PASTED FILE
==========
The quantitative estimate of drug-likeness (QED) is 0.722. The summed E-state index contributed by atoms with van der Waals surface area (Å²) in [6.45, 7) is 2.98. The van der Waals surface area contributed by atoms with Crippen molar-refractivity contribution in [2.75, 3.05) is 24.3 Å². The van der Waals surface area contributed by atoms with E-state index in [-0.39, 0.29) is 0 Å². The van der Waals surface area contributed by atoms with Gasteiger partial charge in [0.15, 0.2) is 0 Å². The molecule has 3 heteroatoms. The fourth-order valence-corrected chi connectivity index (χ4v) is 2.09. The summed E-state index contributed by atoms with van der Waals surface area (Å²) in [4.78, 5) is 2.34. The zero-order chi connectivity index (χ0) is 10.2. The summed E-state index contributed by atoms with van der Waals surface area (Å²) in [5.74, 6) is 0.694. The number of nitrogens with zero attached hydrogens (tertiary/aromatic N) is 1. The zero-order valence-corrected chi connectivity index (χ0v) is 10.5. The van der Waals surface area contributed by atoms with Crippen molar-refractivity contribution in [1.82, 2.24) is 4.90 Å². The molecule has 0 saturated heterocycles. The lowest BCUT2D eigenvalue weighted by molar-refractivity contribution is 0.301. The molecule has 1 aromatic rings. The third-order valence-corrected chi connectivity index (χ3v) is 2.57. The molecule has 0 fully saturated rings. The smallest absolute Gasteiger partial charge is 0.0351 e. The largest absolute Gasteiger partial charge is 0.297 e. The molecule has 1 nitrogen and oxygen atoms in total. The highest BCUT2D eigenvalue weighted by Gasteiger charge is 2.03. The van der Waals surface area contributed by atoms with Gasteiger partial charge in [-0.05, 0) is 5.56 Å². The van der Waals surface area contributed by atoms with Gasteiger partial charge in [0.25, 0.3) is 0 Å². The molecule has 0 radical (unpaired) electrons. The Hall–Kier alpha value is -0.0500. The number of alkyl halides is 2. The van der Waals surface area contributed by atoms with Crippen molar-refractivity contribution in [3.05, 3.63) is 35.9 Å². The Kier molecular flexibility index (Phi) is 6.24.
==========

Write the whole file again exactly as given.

The quantitative estimate of drug-likeness (QED) is 0.722. The summed E-state index contributed by atoms with van der Waals surface area (Å²) in [6.45, 7) is 2.98. The van der Waals surface area contributed by atoms with Crippen molar-refractivity contribution in [2.75, 3.05) is 24.3 Å². The van der Waals surface area contributed by atoms with E-state index in [-0.39, 0.29) is 0 Å². The van der Waals surface area contributed by atoms with Gasteiger partial charge in [0.15, 0.2) is 0 Å². The molecule has 3 heteroatoms. The fourth-order valence-corrected chi connectivity index (χ4v) is 2.09. The summed E-state index contributed by atoms with van der Waals surface area (Å²) in [4.78, 5) is 2.34. The zero-order chi connectivity index (χ0) is 10.2. The summed E-state index contributed by atoms with van der Waals surface area (Å²) in [5.74, 6) is 0.694. The number of nitrogens with zero attached hydrogens (tertiary/aromatic N) is 1. The zero-order valence-corrected chi connectivity index (χ0v) is 10.5. The van der Waals surface area contributed by atoms with Crippen molar-refractivity contribution in [1.82, 2.24) is 4.90 Å². The molecule has 0 saturated heterocycles. The lowest BCUT2D eigenvalue weighted by molar-refractivity contribution is 0.301. The molecule has 1 aromatic rings. The third-order valence-corrected chi connectivity index (χ3v) is 2.57. The molecule has 0 fully saturated rings. The smallest absolute Gasteiger partial charge is 0.0351 e. The largest absolute Gasteiger partial charge is 0.297 e. The molecule has 1 nitrogen and oxygen atoms in total. The highest BCUT2D eigenvalue weighted by Gasteiger charge is 2.03. The van der Waals surface area contributed by atoms with Gasteiger partial charge in [-0.05, 0) is 5.56 Å². The van der Waals surface area contributed by atoms with Gasteiger partial charge in [0.25, 0.3) is 0 Å². The molecule has 0 radical (unpaired) electrons. The Hall–Kier alpha value is -0.0500. The number of alkyl halides is 2. The van der Waals surface area contributed by atoms with Crippen molar-refractivity contribution in [3.05, 3.63) is 35.9 Å². The Kier molecular flexibility index (Phi) is 6.24.